By Freddie Moore

April Fool’s Day, the one day of the year when people are encouraged to utterly mess with everyone. I’ve never been very good at pranking people, so I never try — but why not admire a few brilliant schemes? And who better to look to than the most brutal literary jokester of them all: William Shakespeare. If you think about it, many of his tales rely on tricks. Characters are constantly misleading each other, with lives saved and lost in the mix. Below are five of the wildest ruses from Shakespeare’s plays; don’t play too many on your little brother.

1. Friar Lawrence in Romeo and Juliet

We all know the story of Romeo and Juliet, a tragic tale of two youngins who lose themselves in forbidden love, heedless of their feuding families, yada, yada. In comes Friar Lawrence with the solution: Juliet should fake her own death so she and Romeo can run away and live happy ever after. Hence begins one of the most tragic hoaxes of all time. The Friar flubs the entire thing, failing to inform Romeo, who believes that Juliet has died and actually kills himself, inspiring his lover to do the same. Thus, what began as a scheme ends as an epic fail. Way to go, Lawrence.

2. Viola from Twelfth Night

When Viola survives a shipwreck and finds herself alone in the kingdom of Illyria, she decides to crossdress as a man in order to find work, which isn’t a problem considering her twin brother died in the wreck … right? Well, not exactly. Viola is very popular as a man named Cesario, but it confuses the living hell out of her romantic prospects — and her twin brother, who happened to survive the shipwreck as well. Slapstick ensues as Viola attempts to juggle her lie and her life.

3. Edgar in King Lear

Edgar, the son of an elderly nobleman named Gloucester, goes into hiding after his illegitimate sibling, Edmund, accuses him of wanting to kill his father. Edgar disguises himself as a crazy old beggar named “Poor Tom,” which comes in handy during Act IV, when he runs into his father, who has been blinded and cast off to wander the countryside. The reunion is a strange one: Gloucester can’t recognize his son and wants Poor Tom to lead him to the highest cliff so that he can kill himself. The well disguised Edgar instead brings him to a relatively flat area and encourages him to jump. “Hark, do you hear the sea?” Edgar asks, pretending they are near a seaside bluff. Gloucester kneels and falls to the ground, knocking himself unconscious. Then, when his father comes to, Edgar pretends to be amazed he survived. “Thy life’s a miracle,” he says. And Gloucester adorably buys it.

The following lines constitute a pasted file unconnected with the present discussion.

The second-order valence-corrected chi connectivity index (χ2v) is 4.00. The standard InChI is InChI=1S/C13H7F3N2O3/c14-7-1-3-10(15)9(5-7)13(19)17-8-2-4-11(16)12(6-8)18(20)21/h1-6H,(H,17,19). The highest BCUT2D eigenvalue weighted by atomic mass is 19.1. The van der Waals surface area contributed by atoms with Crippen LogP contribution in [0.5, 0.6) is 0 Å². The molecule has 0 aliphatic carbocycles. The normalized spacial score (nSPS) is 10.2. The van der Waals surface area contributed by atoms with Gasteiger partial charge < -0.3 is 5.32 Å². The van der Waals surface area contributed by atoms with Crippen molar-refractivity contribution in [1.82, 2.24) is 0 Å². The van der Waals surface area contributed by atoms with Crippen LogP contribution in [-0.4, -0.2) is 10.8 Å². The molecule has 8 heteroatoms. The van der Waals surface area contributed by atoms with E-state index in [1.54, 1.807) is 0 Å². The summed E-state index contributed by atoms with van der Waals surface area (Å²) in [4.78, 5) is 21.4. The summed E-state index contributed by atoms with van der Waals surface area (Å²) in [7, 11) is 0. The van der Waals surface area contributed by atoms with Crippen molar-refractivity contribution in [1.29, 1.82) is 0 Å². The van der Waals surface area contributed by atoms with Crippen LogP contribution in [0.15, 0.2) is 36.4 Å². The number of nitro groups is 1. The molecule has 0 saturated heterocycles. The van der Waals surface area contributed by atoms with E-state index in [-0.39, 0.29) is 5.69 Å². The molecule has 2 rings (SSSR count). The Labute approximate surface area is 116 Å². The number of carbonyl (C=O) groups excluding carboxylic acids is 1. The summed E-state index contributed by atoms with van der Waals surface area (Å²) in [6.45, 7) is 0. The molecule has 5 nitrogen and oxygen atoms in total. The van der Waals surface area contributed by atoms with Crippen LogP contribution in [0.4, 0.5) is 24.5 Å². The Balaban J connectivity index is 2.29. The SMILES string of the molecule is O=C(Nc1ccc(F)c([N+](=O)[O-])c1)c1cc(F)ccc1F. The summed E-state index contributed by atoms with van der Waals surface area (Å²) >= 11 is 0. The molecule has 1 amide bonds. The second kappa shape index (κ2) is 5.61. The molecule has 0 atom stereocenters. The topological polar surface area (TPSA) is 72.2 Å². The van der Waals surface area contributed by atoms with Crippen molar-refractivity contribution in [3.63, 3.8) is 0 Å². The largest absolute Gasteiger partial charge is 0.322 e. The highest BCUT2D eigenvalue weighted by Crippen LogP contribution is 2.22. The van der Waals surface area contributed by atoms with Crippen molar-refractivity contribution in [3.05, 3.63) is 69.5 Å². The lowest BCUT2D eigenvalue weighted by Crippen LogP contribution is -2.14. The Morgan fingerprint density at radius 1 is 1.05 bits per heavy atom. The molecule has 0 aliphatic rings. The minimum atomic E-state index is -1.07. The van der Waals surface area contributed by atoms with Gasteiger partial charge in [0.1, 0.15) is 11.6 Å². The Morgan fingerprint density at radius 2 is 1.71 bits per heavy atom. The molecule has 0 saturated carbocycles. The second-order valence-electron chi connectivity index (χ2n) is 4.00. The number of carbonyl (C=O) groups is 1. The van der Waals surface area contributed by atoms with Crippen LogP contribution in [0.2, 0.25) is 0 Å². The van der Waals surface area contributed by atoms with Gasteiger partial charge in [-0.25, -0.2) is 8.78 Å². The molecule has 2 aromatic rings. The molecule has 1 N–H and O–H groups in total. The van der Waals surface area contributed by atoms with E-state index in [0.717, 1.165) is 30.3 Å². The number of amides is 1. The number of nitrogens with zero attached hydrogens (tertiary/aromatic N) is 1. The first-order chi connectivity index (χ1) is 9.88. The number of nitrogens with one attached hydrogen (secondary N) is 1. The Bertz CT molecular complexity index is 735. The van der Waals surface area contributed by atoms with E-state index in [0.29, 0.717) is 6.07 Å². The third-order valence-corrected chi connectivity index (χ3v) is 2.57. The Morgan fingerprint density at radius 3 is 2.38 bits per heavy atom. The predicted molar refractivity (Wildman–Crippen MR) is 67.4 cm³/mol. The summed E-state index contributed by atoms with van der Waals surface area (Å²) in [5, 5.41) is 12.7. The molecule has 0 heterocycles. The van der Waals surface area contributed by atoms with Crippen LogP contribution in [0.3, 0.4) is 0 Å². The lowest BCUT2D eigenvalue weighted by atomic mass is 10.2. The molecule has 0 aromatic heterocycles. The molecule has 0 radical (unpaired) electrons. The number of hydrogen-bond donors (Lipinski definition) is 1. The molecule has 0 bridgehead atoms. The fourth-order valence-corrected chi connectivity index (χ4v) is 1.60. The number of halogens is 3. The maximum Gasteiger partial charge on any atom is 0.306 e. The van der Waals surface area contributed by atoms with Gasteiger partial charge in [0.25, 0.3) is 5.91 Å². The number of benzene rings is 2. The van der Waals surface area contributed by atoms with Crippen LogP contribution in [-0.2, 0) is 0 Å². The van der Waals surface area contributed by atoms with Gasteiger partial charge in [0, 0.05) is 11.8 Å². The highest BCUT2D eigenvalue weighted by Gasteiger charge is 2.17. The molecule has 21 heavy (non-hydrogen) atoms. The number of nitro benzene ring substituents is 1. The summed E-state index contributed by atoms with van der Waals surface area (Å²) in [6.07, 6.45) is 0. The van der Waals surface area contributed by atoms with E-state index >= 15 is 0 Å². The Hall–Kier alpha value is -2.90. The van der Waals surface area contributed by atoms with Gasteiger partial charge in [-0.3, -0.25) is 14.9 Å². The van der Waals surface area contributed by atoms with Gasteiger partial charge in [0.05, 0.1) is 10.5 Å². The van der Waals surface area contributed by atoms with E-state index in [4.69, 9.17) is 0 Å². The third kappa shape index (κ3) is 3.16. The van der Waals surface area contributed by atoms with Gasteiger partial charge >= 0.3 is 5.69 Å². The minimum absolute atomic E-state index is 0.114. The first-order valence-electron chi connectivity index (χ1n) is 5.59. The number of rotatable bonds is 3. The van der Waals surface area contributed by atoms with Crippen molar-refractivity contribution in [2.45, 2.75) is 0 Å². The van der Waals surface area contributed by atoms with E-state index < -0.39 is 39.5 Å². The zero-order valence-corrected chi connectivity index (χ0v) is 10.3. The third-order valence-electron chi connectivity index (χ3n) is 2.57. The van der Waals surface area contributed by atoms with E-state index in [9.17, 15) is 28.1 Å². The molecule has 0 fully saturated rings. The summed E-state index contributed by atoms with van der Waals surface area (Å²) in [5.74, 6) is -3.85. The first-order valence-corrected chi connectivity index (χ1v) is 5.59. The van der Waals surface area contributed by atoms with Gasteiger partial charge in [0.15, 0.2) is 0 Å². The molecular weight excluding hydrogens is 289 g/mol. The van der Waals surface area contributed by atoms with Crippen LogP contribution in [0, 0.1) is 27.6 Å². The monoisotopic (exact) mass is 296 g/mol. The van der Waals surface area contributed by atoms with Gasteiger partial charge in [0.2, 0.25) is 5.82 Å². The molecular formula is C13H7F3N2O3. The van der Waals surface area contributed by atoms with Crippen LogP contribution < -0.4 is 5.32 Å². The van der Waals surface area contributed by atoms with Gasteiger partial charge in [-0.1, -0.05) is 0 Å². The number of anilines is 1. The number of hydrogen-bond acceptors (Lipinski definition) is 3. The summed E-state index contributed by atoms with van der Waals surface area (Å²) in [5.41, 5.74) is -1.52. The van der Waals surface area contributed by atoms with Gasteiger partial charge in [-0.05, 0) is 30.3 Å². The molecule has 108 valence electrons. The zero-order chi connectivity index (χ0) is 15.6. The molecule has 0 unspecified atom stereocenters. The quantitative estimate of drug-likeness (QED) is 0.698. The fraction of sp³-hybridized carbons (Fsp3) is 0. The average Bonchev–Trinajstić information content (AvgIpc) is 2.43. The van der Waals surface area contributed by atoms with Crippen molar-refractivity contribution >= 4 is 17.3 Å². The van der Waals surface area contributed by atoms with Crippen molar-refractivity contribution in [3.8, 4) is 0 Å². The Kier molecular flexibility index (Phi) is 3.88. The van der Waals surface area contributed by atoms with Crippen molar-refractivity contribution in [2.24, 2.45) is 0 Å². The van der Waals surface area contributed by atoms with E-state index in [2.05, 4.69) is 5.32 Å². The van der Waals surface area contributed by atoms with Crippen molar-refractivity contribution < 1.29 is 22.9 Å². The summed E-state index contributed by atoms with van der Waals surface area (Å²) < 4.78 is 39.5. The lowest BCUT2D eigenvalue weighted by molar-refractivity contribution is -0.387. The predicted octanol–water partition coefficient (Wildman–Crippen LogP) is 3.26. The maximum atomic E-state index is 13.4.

4. The Witches from MacBeth

Shakespeare had a dark, dark sense of humor. When the three witches tell a Scottish general named Macbeth that he’ll one day be king, he’s a bit skeptical — that is, until some of their prophecy begins to come true. MacBeth is promoted and starts to believe the “midnight hags,” eventually taking matters into his own hands by killing his way to the throne.

But were the witches just screwing with Macbeth? Definitely. They use their spells and prophecies to toy with him throughout the play, delighting in every body that drops, each fate that’s taken into their hands in what might be the bloodiest practical joke in literature.

5. Puck from A Midsummer Night’s Dream

Puck is one of Shakespeare’s most infamous pranksters. Nothing illustrates this better than the scene in which he turns Nick Bottom’s head into that of an ass and sets him up with the beautiful fairy queen, Titania, who wouldn’t be caught dead hooking up with a weaver like Bottom, much less a donkey. And the whole thing is hilarious without any murder or suicide! It proves that Shakespeare didn’t always have to draw blood to get a few laughs out of an audience.

Freddie Moore is a Brooklyn-based writer. Her full name is Winifred, and her writing has appeared in The Paris Review Daily and The Huffington Post. As a former cheesemonger, she’s a big-time foodie who knows her cheese. Follow her on Twitter: @moorefreddie

(Image credits, from top: FlickrGoodreads; Goodreads; Goodreads; Better World Books; Barnes & Noble; Goodreads)

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